Leslie also had the Durrell artistic streak – he was a painter. That’s how Margo describes him in her memoir, Whatever Happened to Margo ?:
Leslie, that squat, Rabelaisian figure gushing oils on canvas or sunk deep in the intricacies of guns, boats, beer and women
Margo refers to Leslie as having “the hint of an entrepreneur,” and he sure tried his hand at several companies, but was unlucky. When he came of age and received the inheritance his father left him, he used it to set up a boat company, which spent all his money on a fishing boat that sadly sank before his maiden voyage out of Poole Harbor, accordintg to Margo.
Leslie and Margo were close, with Margo recalling some of their childhood antics in her memoir. Leslie was a generous brother – Margo also tells the story of how he saved a puppy from sleeping and brought it to live with Margo.
In 1952 Leslie married his longtime girlfriend Doris Maire Hall * (see note below about Doris Irene Wheeler 1905-1990) b. Jan 5, 2015, whose family ran an off-license in Bournemouth. Doris, “big-hearted, big-hearted, laughing,” was older than Leslie, and the relationship was a happy one. Shortly after the couple got married, they left England to start a new life in Kenya, where they wanted to run a farm. Unfortunately, though, that business didn’t work and Leslie and Doris were forced to return to England in 1968.
Leslie got a job in London as a janitor at a smart Marble Arch hotel. In 1983 he died of heart failure in a Notting Hill pub. It is quite tragic that none of Leslie’s siblings attended his funeral.
The Durrell family included:
Lawrence Samuel Durrell (1884-1928), an Anglo-Indian engineer, his wife Louisa Florence Durrell (1886-1964) and their children:
Lawrence Durrell (1912-1990), a diplomat and writer, best known for writing The Alexandria Quartet, in addition to travel literature.
Leslie Durrell (1918-1983), second eldest brother. He is described in Gerald Durrell’s Corfu Trilogy – My Family and Other Animals, Birds, Beasts and Relatives and The Garden of the Gods – as having interests in guns, hunting and sailing, and according to his sister book Whatever Happened to Margo ?, was interested in painting.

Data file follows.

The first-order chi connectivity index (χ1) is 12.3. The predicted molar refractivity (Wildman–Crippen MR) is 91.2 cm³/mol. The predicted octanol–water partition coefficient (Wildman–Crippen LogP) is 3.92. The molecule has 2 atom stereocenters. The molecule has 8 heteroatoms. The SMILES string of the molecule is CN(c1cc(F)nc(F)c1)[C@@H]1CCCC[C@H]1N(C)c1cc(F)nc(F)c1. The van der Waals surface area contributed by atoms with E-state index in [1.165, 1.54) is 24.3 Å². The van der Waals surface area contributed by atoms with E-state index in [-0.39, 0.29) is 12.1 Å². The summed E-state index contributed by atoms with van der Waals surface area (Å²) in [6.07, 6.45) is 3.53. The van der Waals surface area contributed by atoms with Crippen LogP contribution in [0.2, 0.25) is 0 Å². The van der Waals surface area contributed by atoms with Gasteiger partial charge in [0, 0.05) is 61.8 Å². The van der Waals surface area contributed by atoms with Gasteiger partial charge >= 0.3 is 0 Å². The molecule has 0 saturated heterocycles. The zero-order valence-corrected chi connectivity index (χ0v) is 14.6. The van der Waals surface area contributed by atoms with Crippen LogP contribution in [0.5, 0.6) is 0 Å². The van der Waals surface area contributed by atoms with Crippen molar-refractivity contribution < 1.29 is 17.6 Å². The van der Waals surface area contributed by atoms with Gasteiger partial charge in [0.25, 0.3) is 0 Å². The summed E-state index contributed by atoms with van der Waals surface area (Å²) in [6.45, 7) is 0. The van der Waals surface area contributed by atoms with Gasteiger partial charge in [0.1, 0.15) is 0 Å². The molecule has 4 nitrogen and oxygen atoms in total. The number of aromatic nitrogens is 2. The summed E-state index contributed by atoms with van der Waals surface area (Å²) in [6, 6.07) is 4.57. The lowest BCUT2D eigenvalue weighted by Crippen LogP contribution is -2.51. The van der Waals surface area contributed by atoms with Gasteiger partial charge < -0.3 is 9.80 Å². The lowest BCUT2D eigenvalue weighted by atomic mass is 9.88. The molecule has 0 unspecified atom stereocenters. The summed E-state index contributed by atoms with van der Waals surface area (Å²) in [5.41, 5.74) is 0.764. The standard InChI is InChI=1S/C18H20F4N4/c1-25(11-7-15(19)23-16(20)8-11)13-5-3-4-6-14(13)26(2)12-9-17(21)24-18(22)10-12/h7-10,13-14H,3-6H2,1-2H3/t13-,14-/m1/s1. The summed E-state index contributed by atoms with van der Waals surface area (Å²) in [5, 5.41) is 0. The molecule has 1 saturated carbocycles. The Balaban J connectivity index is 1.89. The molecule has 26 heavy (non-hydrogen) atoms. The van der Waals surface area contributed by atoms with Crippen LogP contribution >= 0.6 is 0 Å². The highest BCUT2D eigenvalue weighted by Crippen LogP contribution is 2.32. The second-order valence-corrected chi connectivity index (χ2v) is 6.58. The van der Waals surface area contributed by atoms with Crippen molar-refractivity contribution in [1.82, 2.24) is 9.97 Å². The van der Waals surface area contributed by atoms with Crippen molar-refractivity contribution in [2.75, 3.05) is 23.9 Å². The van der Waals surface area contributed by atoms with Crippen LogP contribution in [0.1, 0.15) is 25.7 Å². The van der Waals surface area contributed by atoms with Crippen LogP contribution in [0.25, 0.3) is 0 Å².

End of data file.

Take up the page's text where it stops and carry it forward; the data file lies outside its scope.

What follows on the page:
Margaret Durrell (1920-2007), ran a boarding house in Bournemouth. Her account of that experience, Whatever Happened to Margo? Was published in 1995, about 40 years after she wrote it.
Gerald Durrell (1925-1995), a popular naturalist, conservationist, television host and author, is credited with redefining the modern zoo. Founder of the Durrell Wildlife Conservation Trust.
His first wife, Jacquie Durrell (° 1929), author, naturalist and television host
His second wife, Lee McGeorge Durrell (° 1949), author, naturalist and honorary director of the Durrell Wildlife Conservation Trust
Lawrence Samuel Durrell, Louisa Durrell and their children were all born in India during the British Raj as was Louisa Durrell’s father. After Lawrence Samuel Durrell’s death in 1928, Durrell and her three younger children moved to the United Kingdom, where Lawrence had already been sent to be educated. In 1935 they moved to Corfu, after Lawrence’s earlier move there with his wife Nancy. They stayed in Corfu until 1939, when the outbreak of World War II forced most of them to return to England. Gerald’s autobiographical Corfu Trilogy and several short stories capture the family’s time in Corfu in a heavily fictionalized way.